This February, Russia marks the 170th anniversary of the tragic death of poet Alexander Sergeevich Griboyedov, who was savagely assassinated in February 1829 in Teheran. Griboyedov was a contemporary of Pushkin, with whom he had common first and patronymic names. Yet, unlike Pushkin, this Alexander Sergeevich wrote only one famous literary work - the comedy, The Woe of Wit. But what a work it was! Russian Life asked Semyon Ekshtut to explore the author’s life and work, to consider how Griboyedov’s promising career as a writer was repeatedly cut short by the demands of the state.
The life of Alexander Sergeevich Griboyedov, eminent poet, playwright and diplomat, is shrouded in mystery. To begin with, we still don’t know the exact date of his birth. According to official documents and the memoirs of others, he was born in Moscow on January 4, yet opinions differ as to the year, sometime between 1790 and 1795. (At present, a number of biographers are inclined to think that the former date is correct).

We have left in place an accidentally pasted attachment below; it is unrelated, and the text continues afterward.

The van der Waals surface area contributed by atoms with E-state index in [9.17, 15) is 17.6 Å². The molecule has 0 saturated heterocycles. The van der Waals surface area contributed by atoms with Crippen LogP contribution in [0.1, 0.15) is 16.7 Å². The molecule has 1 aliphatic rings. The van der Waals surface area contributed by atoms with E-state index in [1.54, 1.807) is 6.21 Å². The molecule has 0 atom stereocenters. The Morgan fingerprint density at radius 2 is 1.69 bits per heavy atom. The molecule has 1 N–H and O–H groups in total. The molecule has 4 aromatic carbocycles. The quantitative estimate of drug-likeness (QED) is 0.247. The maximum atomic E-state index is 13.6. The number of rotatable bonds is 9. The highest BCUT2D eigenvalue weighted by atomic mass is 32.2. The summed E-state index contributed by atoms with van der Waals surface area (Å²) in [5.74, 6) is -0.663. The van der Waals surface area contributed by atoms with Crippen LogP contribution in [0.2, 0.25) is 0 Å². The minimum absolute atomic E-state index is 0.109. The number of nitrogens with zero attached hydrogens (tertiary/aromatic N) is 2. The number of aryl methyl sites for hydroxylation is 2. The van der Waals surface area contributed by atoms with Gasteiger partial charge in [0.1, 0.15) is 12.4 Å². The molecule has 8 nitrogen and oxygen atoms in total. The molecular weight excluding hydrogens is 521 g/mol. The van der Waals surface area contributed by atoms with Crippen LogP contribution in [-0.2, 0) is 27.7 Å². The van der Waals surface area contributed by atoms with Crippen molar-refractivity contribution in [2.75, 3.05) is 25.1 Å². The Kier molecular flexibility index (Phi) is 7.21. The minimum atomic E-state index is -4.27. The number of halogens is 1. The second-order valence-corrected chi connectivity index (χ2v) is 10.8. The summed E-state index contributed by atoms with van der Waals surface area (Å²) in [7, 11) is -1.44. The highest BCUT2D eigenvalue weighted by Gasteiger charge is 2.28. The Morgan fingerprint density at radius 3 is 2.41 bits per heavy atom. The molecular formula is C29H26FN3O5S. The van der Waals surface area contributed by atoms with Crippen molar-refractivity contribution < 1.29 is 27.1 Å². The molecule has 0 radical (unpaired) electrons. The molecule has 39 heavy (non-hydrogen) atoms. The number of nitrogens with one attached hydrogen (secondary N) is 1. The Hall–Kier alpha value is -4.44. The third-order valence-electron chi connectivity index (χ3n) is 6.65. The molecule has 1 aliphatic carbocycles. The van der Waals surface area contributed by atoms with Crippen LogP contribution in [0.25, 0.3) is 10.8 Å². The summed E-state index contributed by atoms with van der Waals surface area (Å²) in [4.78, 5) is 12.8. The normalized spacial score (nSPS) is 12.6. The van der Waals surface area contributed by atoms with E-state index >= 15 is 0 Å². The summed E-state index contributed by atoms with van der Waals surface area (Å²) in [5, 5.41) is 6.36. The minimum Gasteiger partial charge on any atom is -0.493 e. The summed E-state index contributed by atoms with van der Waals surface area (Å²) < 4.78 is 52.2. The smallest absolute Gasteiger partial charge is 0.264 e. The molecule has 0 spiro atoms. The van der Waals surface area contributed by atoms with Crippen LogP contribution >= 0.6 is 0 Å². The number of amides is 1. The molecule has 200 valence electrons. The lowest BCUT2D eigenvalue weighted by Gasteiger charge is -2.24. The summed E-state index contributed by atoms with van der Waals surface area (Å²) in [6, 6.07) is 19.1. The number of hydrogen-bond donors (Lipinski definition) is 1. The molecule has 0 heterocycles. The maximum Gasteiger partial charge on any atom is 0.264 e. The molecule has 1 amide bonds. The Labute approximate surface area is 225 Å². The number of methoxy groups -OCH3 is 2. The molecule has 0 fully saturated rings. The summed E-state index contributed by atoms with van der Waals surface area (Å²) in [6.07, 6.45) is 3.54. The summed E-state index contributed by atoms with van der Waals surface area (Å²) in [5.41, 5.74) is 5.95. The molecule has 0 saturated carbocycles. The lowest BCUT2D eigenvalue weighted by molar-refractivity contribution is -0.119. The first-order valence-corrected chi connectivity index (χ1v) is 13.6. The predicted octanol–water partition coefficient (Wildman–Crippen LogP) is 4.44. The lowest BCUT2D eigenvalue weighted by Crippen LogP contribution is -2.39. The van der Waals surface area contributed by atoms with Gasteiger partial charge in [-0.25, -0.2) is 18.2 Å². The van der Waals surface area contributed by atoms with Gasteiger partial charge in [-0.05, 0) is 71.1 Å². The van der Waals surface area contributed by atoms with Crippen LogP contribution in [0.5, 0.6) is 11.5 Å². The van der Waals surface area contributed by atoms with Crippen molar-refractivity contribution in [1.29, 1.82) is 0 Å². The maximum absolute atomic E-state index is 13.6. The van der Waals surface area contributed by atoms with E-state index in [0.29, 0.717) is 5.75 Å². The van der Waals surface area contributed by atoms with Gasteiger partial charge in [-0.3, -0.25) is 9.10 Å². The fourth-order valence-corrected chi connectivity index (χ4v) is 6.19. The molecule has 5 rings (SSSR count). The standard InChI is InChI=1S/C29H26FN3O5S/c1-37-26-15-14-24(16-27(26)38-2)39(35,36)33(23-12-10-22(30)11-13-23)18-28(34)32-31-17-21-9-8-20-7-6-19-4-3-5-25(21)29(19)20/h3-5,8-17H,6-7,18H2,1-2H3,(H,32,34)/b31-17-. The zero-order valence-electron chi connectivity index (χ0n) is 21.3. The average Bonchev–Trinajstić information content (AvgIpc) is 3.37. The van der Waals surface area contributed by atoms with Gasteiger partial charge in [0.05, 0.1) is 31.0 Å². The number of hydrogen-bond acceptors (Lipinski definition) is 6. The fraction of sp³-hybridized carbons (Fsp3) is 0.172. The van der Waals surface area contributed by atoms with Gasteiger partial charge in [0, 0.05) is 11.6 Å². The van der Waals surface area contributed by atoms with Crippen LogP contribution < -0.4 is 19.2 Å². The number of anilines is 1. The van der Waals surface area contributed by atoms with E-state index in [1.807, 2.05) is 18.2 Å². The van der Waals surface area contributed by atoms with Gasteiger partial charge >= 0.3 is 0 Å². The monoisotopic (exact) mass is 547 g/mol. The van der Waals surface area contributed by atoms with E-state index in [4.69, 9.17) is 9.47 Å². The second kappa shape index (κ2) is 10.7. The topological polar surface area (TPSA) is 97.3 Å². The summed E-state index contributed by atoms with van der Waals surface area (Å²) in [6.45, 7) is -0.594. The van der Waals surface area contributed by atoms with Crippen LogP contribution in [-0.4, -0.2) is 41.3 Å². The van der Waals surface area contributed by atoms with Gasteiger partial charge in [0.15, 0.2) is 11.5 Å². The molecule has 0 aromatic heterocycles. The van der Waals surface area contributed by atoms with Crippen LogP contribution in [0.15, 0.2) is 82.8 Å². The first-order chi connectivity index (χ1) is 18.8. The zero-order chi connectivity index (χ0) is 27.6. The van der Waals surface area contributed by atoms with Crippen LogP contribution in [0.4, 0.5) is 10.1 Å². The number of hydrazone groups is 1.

It has been speculated that Griboyedov’s mother, Nastasya Fyodorovna Griboyedova, gave birth to Alexander out of wedlock. Then, in an effort to provide her son with a legitimate father and avoid unwanted gossiping, she sought and found a husband with the same last name as she (thus pretending she took the name of her husband). While this is speculative reasoning, it is otherwise difficult to explain the marriage of Nastasya Fyodorovna, a well-known noblewoman who owned thousands of serfs, to a retired officer, Sergei Griboyedov, of rather low military rank (major) who was notorious for his drinking bouts and a passion for card games. And whereas Nastasya’s nobility dated to 1503, the ancestors of Griboyedov’s father ascended to the rank of nobles only in the 18th century – shared birth names is all that seems to have brought them together.
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